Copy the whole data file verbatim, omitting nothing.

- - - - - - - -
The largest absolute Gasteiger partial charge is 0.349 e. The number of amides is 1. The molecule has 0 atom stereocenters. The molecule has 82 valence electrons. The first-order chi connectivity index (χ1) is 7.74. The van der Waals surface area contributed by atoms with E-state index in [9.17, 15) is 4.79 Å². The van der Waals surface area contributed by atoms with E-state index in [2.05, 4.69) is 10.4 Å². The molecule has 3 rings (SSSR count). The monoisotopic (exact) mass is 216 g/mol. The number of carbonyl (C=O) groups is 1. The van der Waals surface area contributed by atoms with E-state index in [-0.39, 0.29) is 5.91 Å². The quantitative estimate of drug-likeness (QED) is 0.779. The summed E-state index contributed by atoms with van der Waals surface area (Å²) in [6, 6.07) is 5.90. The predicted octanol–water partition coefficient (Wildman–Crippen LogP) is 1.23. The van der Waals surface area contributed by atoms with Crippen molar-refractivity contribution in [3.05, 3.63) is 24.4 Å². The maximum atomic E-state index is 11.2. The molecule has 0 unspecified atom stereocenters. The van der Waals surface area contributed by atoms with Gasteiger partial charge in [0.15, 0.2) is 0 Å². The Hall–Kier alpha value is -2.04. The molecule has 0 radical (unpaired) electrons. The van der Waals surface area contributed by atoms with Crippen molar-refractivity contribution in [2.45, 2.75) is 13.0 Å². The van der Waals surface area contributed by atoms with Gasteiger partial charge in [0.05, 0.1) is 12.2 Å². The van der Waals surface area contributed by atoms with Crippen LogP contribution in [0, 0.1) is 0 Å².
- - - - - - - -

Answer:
The largest absolute Gasteiger partial charge is 0.349 e. The number of amides is 1. The molecule has 0 atom stereocenters. The molecule has 82 valence electrons. The first-order chi connectivity index (χ1) is 7.74. The van der Waals surface area contributed by atoms with E-state index in [9.17, 15) is 4.79 Å². The van der Waals surface area contributed by atoms with E-state index in [2.05, 4.69) is 10.4 Å². The molecule has 3 rings (SSSR count). The monoisotopic (exact) mass is 216 g/mol. The number of carbonyl (C=O) groups is 1. The van der Waals surface area contributed by atoms with E-state index in [-0.39, 0.29) is 5.91 Å². The quantitative estimate of drug-likeness (QED) is 0.779. The summed E-state index contributed by atoms with van der Waals surface area (Å²) in [6, 6.07) is 5.90. The predicted octanol–water partition coefficient (Wildman–Crippen LogP) is 1.23. The van der Waals surface area contributed by atoms with Crippen molar-refractivity contribution in [3.05, 3.63) is 24.4 Å². The maximum atomic E-state index is 11.2. The molecule has 0 unspecified atom stereocenters. The van der Waals surface area contributed by atoms with Gasteiger partial charge in [0.15, 0.2) is 0 Å². The Hall–Kier alpha value is -2.04. The molecule has 0 radical (unpaired) electrons. The van der Waals surface area contributed by atoms with Crippen molar-refractivity contribution in [2.45, 2.75) is 13.0 Å². The van der Waals surface area contributed by atoms with Gasteiger partial charge in [0.05, 0.1) is 12.2 Å². The van der Waals surface area contributed by atoms with Crippen LogP contribution in [0, 0.1) is 0 Å².